Arran weaves her own wee spell, but Machrie is special. Eleven separate stone circles and groups of standing stones nestle into the Shiskine valley on the Western side of Arran, over a distance of about a mile. Six circles are still visible. There are many other monuments in the area including hut circles, standing stones, a chambered cairn, and two forts, but Machrie moor is the heart of this landcape.
Access is free – you just need to walk the mile or so from the small car park 5km north of Blackwaterfoot.
I took these photos in mid-May, the sun beating down after an unprecedented spell of several weeks of blue skies. I felt the energy rising as we approached through the village of Shiskine, about a mile away. The bog surrounding the site was dry. Skylarks hovered, chirruping their melody – a series of rapidly ascending and descending trills, like their wingbeats as they hover high up for several minutes before darting downwards.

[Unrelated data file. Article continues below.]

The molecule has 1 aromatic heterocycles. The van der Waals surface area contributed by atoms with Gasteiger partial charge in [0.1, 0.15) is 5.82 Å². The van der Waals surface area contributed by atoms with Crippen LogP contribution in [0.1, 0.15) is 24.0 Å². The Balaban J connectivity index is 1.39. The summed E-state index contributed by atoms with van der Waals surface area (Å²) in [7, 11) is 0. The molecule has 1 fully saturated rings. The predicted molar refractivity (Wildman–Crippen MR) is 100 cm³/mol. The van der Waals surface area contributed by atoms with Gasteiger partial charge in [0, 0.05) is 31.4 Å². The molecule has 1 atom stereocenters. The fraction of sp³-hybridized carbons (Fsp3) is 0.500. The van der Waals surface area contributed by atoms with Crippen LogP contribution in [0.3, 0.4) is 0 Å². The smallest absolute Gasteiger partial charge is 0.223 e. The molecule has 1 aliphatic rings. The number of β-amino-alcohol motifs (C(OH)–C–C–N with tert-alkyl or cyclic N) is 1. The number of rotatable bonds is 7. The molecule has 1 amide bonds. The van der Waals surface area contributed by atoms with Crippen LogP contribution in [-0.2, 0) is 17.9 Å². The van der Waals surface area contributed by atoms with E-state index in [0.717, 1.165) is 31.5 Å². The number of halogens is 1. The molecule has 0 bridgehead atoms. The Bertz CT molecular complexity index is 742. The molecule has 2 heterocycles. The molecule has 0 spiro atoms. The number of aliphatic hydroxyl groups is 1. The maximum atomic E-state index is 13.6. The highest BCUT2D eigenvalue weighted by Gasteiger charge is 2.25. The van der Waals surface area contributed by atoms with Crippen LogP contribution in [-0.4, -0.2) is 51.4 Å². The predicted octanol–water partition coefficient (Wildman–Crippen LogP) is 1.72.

I felt many different ‘micro-tunings’ going on in and around its various sites, with some spots feeling particularly strong. It felt so peaceful, but vibrant and alive, a kind of creative peace. It felt as though we were brought closer to the heart of Mother Earth.
Machrie can have a profound effect on you, if you allow it.
Below: Blues and pinks after sunset, Isle of Arran.